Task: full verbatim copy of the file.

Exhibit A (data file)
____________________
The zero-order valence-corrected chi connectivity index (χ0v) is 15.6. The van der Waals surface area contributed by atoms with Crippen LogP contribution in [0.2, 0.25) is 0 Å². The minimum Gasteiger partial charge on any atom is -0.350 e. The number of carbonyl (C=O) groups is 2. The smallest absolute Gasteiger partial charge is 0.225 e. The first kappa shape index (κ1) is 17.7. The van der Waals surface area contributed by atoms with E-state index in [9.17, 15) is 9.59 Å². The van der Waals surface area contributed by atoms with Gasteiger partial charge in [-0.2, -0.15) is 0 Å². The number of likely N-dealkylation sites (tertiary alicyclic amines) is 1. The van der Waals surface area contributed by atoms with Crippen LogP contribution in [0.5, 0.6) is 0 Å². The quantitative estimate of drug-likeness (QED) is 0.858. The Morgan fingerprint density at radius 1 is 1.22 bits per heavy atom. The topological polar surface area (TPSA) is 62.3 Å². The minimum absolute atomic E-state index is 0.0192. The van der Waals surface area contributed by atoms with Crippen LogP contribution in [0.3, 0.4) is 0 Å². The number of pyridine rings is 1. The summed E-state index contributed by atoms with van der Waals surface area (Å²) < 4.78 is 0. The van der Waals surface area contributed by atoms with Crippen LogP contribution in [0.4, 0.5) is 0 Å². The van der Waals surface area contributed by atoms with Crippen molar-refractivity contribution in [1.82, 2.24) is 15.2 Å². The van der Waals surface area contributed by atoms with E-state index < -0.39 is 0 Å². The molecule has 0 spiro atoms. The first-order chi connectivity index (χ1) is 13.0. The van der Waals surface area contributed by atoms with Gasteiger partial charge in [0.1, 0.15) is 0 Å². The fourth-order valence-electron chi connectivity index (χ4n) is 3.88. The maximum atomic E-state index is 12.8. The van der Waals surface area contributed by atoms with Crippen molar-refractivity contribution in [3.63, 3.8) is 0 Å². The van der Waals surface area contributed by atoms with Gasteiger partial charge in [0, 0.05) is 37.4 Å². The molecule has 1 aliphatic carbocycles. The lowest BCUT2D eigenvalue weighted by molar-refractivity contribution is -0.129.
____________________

The zero-order valence-corrected chi connectivity index (χ0v) is 15.6. The van der Waals surface area contributed by atoms with Crippen LogP contribution in [0.2, 0.25) is 0 Å². The minimum Gasteiger partial charge on any atom is -0.350 e. The number of carbonyl (C=O) groups is 2. The smallest absolute Gasteiger partial charge is 0.225 e. The first kappa shape index (κ1) is 17.7. The van der Waals surface area contributed by atoms with E-state index in [9.17, 15) is 9.59 Å². The van der Waals surface area contributed by atoms with Gasteiger partial charge in [-0.2, -0.15) is 0 Å². The number of likely N-dealkylation sites (tertiary alicyclic amines) is 1. The van der Waals surface area contributed by atoms with Crippen LogP contribution in [0.5, 0.6) is 0 Å². The quantitative estimate of drug-likeness (QED) is 0.858. The Morgan fingerprint density at radius 1 is 1.22 bits per heavy atom. The topological polar surface area (TPSA) is 62.3 Å². The minimum absolute atomic E-state index is 0.0192. The van der Waals surface area contributed by atoms with Crippen LogP contribution in [0.3, 0.4) is 0 Å². The number of pyridine rings is 1. The summed E-state index contributed by atoms with van der Waals surface area (Å²) < 4.78 is 0. The van der Waals surface area contributed by atoms with Crippen LogP contribution in [0.4, 0.5) is 0 Å². The van der Waals surface area contributed by atoms with Crippen molar-refractivity contribution in [1.82, 2.24) is 15.2 Å². The van der Waals surface area contributed by atoms with E-state index < -0.39 is 0 Å². The molecule has 0 spiro atoms. The first-order chi connectivity index (χ1) is 13.0. The van der Waals surface area contributed by atoms with Gasteiger partial charge in [0.1, 0.15) is 0 Å². The fourth-order valence-electron chi connectivity index (χ4n) is 3.88. The maximum atomic E-state index is 12.8. The van der Waals surface area contributed by atoms with Crippen molar-refractivity contribution in [3.63, 3.8) is 0 Å². The van der Waals surface area contributed by atoms with Gasteiger partial charge in [0, 0.05) is 37.4 Å². The molecule has 1 aliphatic carbocycles. The lowest BCUT2D eigenvalue weighted by molar-refractivity contribution is -0.129.